Back in 2020 Amon and I started a video series on our stock portfolio. We invested a lump sum of $5000 into the stock market and added another $1200 to the portfolio each month. We used this to show everyday investors how we personally invest in the stock market.
During this series, we got a lot of questions about our investing strategies. And one of the most common questions was - is it a good time to invest right now?
Whether the stock market’s doing well or poorly, people always ask us this question. And our answer always comes down to market timing. So today I’m going to cover market timing, what it is, how it can damage your portfolio and some good alternatives you can use.
What is Market Timing?
Market timing happens when you invest in a stock when you think it’s at its lowest point, and hold onto the investment until you think it’s peaked at the top of the market. Then you wait until the market returns to its lowest point, and you begin investing again. In theory, you keep doing this over and over during the course of your life as an investor.
I say “in theory,” because this is virtually impossible. No one can repeat this consistently over a long period, but of course, many still try. And trust me when I say that they fail terribly.
Let me give you an example of what it looks like when someone tries to time the market. Between 1994 and 2014 the S&P returned 10% annually over that period, yet the average investor only made a 2.4% return. How did this happen? The answer is market timing.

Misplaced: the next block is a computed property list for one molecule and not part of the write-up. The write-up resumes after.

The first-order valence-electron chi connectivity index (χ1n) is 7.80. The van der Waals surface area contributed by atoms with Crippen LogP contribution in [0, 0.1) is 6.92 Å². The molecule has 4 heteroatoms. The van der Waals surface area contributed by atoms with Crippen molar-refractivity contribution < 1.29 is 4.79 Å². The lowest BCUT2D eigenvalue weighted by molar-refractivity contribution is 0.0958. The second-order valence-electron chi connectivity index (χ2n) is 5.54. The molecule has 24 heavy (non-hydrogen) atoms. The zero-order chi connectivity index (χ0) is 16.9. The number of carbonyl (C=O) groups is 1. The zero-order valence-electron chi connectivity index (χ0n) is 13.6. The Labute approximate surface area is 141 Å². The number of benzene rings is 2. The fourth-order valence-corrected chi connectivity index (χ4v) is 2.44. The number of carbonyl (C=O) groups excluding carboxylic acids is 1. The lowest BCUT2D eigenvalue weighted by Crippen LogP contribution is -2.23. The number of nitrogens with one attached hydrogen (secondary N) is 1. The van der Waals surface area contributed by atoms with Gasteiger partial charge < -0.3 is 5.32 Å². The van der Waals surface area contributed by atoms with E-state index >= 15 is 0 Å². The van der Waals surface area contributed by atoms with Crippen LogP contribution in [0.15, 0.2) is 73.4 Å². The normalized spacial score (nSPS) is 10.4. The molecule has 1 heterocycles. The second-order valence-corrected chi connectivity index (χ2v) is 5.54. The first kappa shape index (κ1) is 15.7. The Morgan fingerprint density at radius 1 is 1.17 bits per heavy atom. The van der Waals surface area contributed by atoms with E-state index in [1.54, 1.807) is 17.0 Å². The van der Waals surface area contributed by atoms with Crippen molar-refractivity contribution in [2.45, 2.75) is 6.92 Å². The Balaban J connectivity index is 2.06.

Why Do People Try It?
The fact is that a 10% return just isn’t sexy enough for many investors. They want the fantasy story where they buy Apple stock at a low and make 1000% returns selling at a high. It’s an exciting idea, but it isn’t even close to realistic.
Amon and I both believe in practical, consistent investing where you make 10% returns annually. When you look at investors like us, who don’t time the market, stick to a simple investment plan, and make those 10% returns, we’re doing very well.
And I feel the need to emphasize this because it can be so easy to get caught up in the hype of market timing if you do it for a year and it yields fantastic results. But can you do it every year for 10, 20, 30 years?
The fact is that if you want to retire and live on your investments, you need a consistent portfolio that can sustain you for the rest of your life. To do this with market timing, you need to read the market successfully every year for the rest of your investing life.
The Merrill-Lynch Study on Market Timing
I want to look at another data source that emphasizes the consequences of market timing on investors. It is a study by Merrill-Lynch that tracked the growth of $1,000 investments in the S&P 500 index fund, started at the beginning of 1989, 1999, 2009, and ended in 2018. The study compared portfolios that engaged in market timing, and those that didn’t. But it also looked at the effects of failed market timing.
The study found that by missing out on the biggest surges in the stock market you miss out on huge returns. Basically, when an investor uses market timing and makes the decision to pull out on a supposed high, the market will often keep going higher. This is more common than not, as it’s incredibly difficult to predict a market peak. This study looks at what happens when you miss those “all-time highs” and how it affects your portfolio.